One of the great strengths of our democracy is that people of various beliefs and opinions have a right and an obligation to actively participate in community affairs. We therefore enjoy the privilege of both running for office and challenging the views of those who do so. In this spirit, there are candidates running for school board, about whom there is legitimate concern over their support for the public school system and its budget. I do not know these candidates personally, but I am sure that they are outstanding people, who are exercising their legitimate right to run for the school board. As a citizen, however, I maintain a right to question their motives; and I believe the media has an obligation to do likewise.
When one candidate refuses to even share his views about the budget and bond, it is legitimate to question his support for the public schools. When a second candidate is supported by advocates for increased public funding to private schools; there is also legitimate concern for the future of our public school system. I express my concern both as a rabbi and as a citizen of the community; but want to dispel the perception that the upcoming election is a battle between various religions or ethnic groups.
First of all, as with most religions, Judaism is not monolithic. There are many elements of Jewish belief and practice in which the various Jewish ‘sects’ not only disagree vehemently, but often find themselves as representing distinct or conflicting forms of our religion. We do not think or vote therefore as a block.
That said, I am a rabbi who has served various communities for more than 30 years. Two of my children attended private school through high school; my other two children transitioned from private school to public school during their elementary school years. Despite my passionate commitment to Jewish private schools, I always supported the public school budgets and gladly paid taxes to support public school education. I have opposed vouchers for private schools because of my unequivocal support for the Constitution’s separation of church and state. Whatever my private beliefs and financial obligations to private school, I regard myself as a citizen of the community. Consequently, I have a global responsibility to the institutions of that community. No matter how I embrace private, day school education as a commandment from the Torah; it is still a personal decision and must never negate my obligations to the town in which I live.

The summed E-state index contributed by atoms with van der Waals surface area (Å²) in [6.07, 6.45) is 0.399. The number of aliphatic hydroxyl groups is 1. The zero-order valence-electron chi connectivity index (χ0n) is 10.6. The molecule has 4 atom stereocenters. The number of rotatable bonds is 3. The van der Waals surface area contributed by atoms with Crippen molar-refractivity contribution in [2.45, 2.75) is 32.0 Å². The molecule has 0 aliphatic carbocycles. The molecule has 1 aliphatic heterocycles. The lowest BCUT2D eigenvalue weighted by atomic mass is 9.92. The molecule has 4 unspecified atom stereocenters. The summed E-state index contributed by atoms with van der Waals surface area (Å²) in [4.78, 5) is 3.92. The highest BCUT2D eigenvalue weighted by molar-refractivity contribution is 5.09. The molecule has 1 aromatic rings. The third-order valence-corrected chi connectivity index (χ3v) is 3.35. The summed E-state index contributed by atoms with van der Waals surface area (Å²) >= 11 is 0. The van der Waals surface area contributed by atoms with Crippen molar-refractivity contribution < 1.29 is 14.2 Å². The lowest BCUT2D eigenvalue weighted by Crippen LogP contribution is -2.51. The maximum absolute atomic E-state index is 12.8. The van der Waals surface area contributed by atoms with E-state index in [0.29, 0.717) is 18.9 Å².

I would agree that some of the fears and rumors expressed about the election over the past months are exaggerated and unfair. In the future, I suggest that our various religious and ethnic groups make a much stronger effort to dialogue with one another. I can say with great frustration, that attempts to bring all clergy together in a Clergy Association—over decades—has often led to frustration and failure. If we as clergy cannot reach out to one another, how can we expect the general community to do so?
However, the concerns about blurring the separation between church and state are real. The fears about Great Neck duplicating what occurred in Lawrence (undermining the public schools and turning our town into a religious enclave) is a fair concern despite some protestations to the contrary. The desire for school board representatives from the Asian-American segment of Great Neck is a genuine and welcomed concern. Yet, I offer my support for the public schools precisely because I am an observant Jew; who takes seriously the Torah’s numerous references to educating our children. I support the public schools because, as a student of Jewish history, I appreciate too well how religion-based governments persecuted Jews for espousing the wrong religion. I support the public schools because, as a serious Jew, I cherish our church-state separation as a means of protecting the civil and religious rights of all citizens within the community. I support the public school because I live not only as a Jew, but as a proud citizen of this country.